Street artists brings 8-bit icons into everyday spaces


Those who grew up in the late 80’s and early 90’s, Generation X, I’m looking at you, grew up in a world dominated by 8-bit graphics. At the time, computers and video game systems had limited processing power, so graphics had to be simple.

So the heroes we played with, such as Mario from Super Mario Bros. and The Legend of Zelda, were very simple to look at and had to fill the rest with imagination.

Video graphics have come a long way over the past 30 years, but people still love old designs as it goes back to a simpler era. This led to an 8-bit move where people use their creativity to create art within a limited medium.

Some people use a limited 8-bit soundscape to create music that is reminiscent of old games. Sure, the music in modern computer games may be much more sophisticated, but is there anything better than the original Tetris soundtrack? Is Super Mario Bros the same as a sophisticated soundtrack? I do not think so.

Swedish artist Johan Karlgren, dubbed Pappas Pärlor, creates pixelated 8-bit-like art and inserts it into everyday scenes. Interestingly, his 8-bit art is done with parlor beads, not computer graphics.

Parlor beads are small plastic beads that are placed on a grid. When the photo is complete, it will be melted on a household iron. Beads are a fun hobby for kids who love to see the melted beads exude into a perfect picture.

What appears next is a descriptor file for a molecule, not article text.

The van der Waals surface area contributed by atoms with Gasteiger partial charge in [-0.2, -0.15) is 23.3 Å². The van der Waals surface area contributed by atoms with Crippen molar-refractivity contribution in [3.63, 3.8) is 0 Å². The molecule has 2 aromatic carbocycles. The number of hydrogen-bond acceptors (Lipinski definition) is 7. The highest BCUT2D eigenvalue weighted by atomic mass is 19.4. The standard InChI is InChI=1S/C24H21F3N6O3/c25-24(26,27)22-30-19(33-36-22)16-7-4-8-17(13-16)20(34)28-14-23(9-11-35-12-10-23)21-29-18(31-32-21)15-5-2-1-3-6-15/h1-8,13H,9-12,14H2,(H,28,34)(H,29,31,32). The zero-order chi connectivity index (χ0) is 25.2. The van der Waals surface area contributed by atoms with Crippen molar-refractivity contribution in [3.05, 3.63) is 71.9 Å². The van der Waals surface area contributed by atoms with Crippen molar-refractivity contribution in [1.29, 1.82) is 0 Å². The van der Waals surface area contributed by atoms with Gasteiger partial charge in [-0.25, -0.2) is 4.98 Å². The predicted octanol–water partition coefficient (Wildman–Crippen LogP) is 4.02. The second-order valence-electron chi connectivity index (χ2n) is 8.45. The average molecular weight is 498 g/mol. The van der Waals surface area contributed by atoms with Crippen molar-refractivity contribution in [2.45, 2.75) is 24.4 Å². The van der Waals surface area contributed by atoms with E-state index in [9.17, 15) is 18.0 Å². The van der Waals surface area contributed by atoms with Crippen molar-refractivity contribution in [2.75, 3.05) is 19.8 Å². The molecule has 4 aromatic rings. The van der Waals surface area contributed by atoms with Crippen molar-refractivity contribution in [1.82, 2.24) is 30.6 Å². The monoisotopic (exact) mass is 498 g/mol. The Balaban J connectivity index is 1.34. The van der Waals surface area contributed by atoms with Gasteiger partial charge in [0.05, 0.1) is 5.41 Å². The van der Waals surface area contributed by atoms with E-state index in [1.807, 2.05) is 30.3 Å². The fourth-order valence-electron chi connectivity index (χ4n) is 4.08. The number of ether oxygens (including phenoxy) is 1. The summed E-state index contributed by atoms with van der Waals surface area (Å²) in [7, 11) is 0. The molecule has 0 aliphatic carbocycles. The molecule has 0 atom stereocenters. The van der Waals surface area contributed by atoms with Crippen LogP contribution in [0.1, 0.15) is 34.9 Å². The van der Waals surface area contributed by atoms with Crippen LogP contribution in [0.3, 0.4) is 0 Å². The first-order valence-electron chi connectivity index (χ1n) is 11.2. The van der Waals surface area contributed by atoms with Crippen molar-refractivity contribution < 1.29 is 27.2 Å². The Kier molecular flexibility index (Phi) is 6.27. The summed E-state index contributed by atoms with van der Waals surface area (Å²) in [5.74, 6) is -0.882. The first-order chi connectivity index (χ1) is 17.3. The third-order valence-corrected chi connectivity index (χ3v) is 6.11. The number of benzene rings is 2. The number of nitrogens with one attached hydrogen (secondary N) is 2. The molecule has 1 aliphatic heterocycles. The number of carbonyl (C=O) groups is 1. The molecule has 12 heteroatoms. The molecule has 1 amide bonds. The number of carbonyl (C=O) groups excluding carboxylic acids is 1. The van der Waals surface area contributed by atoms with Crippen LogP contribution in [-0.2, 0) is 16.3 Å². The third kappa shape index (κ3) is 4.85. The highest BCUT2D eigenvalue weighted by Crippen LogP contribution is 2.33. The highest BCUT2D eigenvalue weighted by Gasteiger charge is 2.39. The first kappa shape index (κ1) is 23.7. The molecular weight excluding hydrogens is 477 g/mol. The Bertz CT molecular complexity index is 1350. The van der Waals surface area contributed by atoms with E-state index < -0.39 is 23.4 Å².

Originally not intended to create 8-bit art, the design appears to come directly from the NES as the beads melt together and are placed on the grid.

Karlgren uses beads to recreate iconic images from comics, comics, video games, and movies and add them to scenarios to turn mundane into capricious.

What is Karlgren’s big inspiration? “Anything that makes me feel something,” he told Bored Panda. “It can be anything from childhood memories to politics or people doing great things that I want to interpret.”

For Karlgren, his work is a by-product of having a good time. “I don’t really choose what I create. My work comes from playing and I’m trying to incorporate ideas that come to my mind,” he said.

One of the features of Karlgen’s work is to take up monotonous places such as parking lots and other types of urban infrastructure and add one of the Parlor Beads’ works to enliven them. “It makes me happy, and hopefully other people too. [when] Look at that too, “he told Newsweek.

Karlgren is the father of four and began posting his work on Instagram in April 2014. Since then, his fun and old-fashioned design has gained over 144,000 followers. Here are some of his coolest and most entertaining 8-bit designs.

Lost fence knob assailant

Mario Kart: Snowspeeder

Friendly Neighborhood Spider-Man

Anthony Adams Rubbing Hands Meme

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